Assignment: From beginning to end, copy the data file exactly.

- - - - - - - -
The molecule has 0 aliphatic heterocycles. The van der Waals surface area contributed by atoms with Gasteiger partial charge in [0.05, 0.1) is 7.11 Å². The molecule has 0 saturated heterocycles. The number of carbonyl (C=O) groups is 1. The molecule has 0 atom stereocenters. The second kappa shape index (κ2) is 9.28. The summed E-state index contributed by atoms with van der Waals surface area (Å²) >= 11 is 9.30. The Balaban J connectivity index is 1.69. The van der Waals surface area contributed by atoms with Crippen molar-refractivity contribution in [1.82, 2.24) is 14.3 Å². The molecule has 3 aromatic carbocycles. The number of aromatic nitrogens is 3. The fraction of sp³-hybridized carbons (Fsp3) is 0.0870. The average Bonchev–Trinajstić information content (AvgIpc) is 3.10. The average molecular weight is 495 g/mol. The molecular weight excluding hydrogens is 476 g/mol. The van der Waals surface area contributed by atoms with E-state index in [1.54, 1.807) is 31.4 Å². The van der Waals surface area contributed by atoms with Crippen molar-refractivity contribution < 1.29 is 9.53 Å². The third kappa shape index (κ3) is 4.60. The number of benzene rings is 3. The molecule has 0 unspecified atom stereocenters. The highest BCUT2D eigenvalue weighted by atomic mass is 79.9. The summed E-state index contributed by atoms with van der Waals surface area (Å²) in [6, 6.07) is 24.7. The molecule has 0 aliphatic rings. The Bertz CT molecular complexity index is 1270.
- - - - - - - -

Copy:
The molecule has 0 aliphatic heterocycles. The van der Waals surface area contributed by atoms with Gasteiger partial charge in [0.05, 0.1) is 7.11 Å². The molecule has 0 saturated heterocycles. The number of carbonyl (C=O) groups is 1. The molecule has 0 atom stereocenters. The second kappa shape index (κ2) is 9.28. The summed E-state index contributed by atoms with van der Waals surface area (Å²) >= 11 is 9.30. The Balaban J connectivity index is 1.69. The van der Waals surface area contributed by atoms with Crippen molar-refractivity contribution in [1.82, 2.24) is 14.3 Å². The molecule has 3 aromatic carbocycles. The number of aromatic nitrogens is 3. The fraction of sp³-hybridized carbons (Fsp3) is 0.0870. The average Bonchev–Trinajstić information content (AvgIpc) is 3.10. The average molecular weight is 495 g/mol. The molecular weight excluding hydrogens is 476 g/mol. The van der Waals surface area contributed by atoms with E-state index in [1.54, 1.807) is 31.4 Å². The van der Waals surface area contributed by atoms with Crippen molar-refractivity contribution < 1.29 is 9.53 Å². The third kappa shape index (κ3) is 4.60. The number of benzene rings is 3. The molecule has 0 unspecified atom stereocenters. The highest BCUT2D eigenvalue weighted by atomic mass is 79.9. The summed E-state index contributed by atoms with van der Waals surface area (Å²) in [6, 6.07) is 24.7. The molecule has 0 aliphatic rings. The Bertz CT molecular complexity index is 1270.